Season 3: Ep 21 - Climate Change: an inconvenient reality

Season 3: Ep 21 - Climate Change: an inconvenient reality

September 27, 2020

We begin Season 3 with Climate Change Activist and Co-Executive Director of Green New Deal UK, Fatima-Zahra Ibrahim. No previous war or recession has resulted in such a rapid decline in emissions as we’ve seen during COVID-19. We therefore ask: is it a real catalyst for addressing climate change? 

 

We explore Bangladesh as a case study for environmental migration, namely how Mongla, a port town on its south coast is an attractive alternative to an overcrowded and environmentally endangered Dhaka.

 

We talk about optics, the polarised public perception of Extinction Rebellion, and how impactful activist campaigns are in engendering real change. We also consider how we can address the lack of representation and diversity in climate change activism. I invite Fatima to talk more about Green New Deal UK, and whether a Green New Deal is indeed compatible with the dominant political and economic system of our time: Capitalism. We discuss how environmental policies can be embedded within strategies to address the pandemic-induced economic crisis and wider inequality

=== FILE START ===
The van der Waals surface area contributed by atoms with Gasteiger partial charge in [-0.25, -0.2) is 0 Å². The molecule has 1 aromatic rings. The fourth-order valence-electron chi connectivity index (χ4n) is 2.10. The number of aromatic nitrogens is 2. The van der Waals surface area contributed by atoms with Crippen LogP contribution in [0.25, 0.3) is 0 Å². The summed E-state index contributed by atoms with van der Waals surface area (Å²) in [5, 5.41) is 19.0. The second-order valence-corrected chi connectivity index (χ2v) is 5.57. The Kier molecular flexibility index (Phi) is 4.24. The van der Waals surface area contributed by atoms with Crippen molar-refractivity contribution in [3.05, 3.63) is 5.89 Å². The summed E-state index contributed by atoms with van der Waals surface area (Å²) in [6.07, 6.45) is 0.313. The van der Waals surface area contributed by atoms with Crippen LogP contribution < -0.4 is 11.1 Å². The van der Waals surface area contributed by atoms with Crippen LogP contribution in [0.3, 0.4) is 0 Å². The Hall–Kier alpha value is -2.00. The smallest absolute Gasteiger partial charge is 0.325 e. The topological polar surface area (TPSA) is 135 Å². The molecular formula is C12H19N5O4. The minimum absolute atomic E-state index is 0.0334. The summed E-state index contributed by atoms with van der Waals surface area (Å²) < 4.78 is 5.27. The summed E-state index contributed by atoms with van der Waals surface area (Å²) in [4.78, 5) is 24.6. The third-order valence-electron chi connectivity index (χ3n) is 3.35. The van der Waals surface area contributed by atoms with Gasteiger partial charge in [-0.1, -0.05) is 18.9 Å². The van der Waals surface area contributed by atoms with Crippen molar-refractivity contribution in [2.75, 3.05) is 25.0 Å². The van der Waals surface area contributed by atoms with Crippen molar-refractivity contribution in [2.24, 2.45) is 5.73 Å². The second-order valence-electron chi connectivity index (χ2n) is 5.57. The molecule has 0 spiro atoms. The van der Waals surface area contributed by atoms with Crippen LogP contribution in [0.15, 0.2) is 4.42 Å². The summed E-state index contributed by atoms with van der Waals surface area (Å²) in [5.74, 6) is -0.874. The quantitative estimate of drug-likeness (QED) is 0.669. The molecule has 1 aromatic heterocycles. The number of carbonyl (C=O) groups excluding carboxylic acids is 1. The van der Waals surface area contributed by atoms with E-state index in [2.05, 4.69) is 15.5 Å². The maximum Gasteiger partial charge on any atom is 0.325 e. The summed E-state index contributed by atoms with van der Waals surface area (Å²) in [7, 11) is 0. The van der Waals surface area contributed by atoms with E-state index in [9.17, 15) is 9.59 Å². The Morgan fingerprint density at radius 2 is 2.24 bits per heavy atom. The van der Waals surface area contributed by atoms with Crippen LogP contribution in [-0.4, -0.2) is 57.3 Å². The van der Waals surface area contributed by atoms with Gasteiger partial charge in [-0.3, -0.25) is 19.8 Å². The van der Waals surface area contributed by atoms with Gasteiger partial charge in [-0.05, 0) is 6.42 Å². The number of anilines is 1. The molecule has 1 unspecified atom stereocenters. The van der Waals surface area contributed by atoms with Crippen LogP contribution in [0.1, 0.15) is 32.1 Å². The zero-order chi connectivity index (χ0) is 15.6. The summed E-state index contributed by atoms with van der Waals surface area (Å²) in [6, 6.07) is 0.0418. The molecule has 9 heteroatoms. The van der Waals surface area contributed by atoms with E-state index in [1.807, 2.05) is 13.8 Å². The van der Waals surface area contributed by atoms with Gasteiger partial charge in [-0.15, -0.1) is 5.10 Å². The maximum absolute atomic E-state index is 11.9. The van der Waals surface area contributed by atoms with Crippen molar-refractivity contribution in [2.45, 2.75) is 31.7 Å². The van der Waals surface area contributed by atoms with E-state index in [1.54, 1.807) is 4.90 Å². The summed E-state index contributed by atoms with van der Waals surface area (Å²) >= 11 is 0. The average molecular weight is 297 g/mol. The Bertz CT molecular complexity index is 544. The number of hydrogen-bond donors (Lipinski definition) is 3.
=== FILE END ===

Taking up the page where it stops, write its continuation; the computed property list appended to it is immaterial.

Finally, we look at the steps we can take, on an individual scale, to be more climate conscious.

TRAILER: Season 3

TRAILER: Season 3

September 21, 2020
LIVE PODCAST: Housing Stories of the South Asian diaspora in collaboration with #SouthAsianHeritageMonth

LIVE PODCAST: Housing Stories of the South Asian diaspora in collaboration with #SouthAsianHeritageMonth

August 17, 2020

This was a live podcast originally broadcast on 13 August 2020 in collaboration with #SouthAsianHeritageMonth.